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18-0118 Thursday “Daily Bugle”

18-0118 Thursday “Daily Bugle”

Thursday, 18 January 2018

TOP
The Daily Bugle is a free daily newsletter from Full Circle Compliance, containing changes to export/import regulations (ATF, Customs, NISPOM, EAR, FACR/OFAC, FTR/AES, HTSUS, and ITAR), plus news and events.  Subscribe 
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  1. DoD/DARS Seeks Comments on Independent Research and Development Technical Descriptions 
  2. DHS/CBP Announces ACE Becoming the Sole CBP-Authorized EDI System for Processing Electronic Drawback Filings 
  3. DHS/CBP Modifies NCAP Test Regarding Reconciliation and Transition of the Test from ACS to ACE 
  1. Items Scheduled for Publication in Future Federal Register Editions
  2. Commerce/Census: “Tips on How to Resolve AES Fatal Errors”
  3. Commerce/BIS: (No new postings.)
  4. DoD/DSCA Releases Policy Memo 18-01
  5. State/DDTC: (No new postings.)
  1. The Brussels Time: “EU Must Not Help Dictators Spy on Their Own Citizens”
  2. ST&R Trade Report: “CBP Increasing First Sale Rule Enforcement”
  1. A. Peng & J. Cowley: “China – What to Watch: Draft Export Control Law of China”
  1. Full Circle Compliance and the Netherlands Defense Academy Will Present “Winter School at the Castle”, 5-9 Feb 2018 in Breda, the Netherlands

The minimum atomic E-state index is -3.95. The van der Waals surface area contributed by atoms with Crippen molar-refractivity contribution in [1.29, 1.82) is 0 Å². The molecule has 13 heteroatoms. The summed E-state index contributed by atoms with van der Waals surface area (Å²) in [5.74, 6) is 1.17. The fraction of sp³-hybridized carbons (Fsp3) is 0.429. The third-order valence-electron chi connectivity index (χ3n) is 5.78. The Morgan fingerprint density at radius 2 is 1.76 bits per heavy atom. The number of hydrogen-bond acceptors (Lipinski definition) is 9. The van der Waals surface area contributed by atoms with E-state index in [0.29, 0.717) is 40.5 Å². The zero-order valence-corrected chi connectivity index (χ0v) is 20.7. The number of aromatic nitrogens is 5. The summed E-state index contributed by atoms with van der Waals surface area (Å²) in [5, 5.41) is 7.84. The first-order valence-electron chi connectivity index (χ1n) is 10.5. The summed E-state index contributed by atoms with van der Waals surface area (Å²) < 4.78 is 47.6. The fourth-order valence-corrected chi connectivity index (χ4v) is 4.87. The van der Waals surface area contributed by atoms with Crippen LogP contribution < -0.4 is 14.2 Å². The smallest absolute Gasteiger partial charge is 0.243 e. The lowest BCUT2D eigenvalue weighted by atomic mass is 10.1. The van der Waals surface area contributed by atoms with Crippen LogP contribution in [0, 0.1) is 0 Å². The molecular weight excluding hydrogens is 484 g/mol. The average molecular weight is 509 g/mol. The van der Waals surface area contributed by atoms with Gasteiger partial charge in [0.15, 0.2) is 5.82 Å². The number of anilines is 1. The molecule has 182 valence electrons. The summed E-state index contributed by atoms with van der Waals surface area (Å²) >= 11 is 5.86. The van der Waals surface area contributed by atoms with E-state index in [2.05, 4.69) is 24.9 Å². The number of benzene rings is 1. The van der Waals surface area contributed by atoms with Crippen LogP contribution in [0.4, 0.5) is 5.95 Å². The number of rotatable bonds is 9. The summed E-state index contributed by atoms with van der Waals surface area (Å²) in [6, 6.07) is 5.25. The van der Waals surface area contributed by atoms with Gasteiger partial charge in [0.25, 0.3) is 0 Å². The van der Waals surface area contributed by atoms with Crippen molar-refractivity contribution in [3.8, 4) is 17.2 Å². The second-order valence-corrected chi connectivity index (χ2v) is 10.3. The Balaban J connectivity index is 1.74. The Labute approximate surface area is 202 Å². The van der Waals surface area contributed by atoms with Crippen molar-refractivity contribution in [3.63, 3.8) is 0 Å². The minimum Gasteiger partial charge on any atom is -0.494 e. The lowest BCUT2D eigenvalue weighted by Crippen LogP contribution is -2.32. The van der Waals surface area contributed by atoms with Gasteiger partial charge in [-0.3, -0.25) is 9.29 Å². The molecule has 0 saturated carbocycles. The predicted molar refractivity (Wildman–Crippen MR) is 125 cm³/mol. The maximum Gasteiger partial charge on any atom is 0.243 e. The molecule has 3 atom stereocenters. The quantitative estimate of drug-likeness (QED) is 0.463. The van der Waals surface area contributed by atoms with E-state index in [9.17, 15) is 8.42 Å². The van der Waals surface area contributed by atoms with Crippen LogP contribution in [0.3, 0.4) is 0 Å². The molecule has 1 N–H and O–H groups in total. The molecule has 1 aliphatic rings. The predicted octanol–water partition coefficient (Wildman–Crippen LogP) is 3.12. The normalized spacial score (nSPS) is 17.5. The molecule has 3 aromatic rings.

2. “17th Annual ‘Partnering for Compliance™’ East Export/Import Control Conference” on 6-9 Mar in Orlando, FL. UPDATE: NIST/Computer Security Division Confirmed
  1. Bartlett’s Unfamiliar Quotations 
  2. Are Your Copies of Regulations Up to Date? Latest Amendments: ATF (15 Jan 2016), Customs (8 Dec 2017), DOD/NISPOM (18 May 2016), EAR (8 Jan 2018), FACR/OFAC (28 Dec 2017), FTR (20 Sep 2017), HTSUS (1 Jan 2018), ITAR (3 Jan 2018) 
  3. Weekly Highlights of the Daily Bugle Top Stories 

EXIMITEMS FROM TODAY’S FEDERAL REGISTER

EXIM_a1

1. DoD/DARS Seeks Comments on Independent Research and Development Technical Descriptions

(Source: Federal Register, 18 Jan 2018.)
 
83 FR 2622-2623: Information Collection Requirement; Defense Federal Acquisition Regulation Supplement; Independent Research and Development Technical Descriptions
* AGENCY: Defense Acquisition Regulations System, Department of Defense (DoD).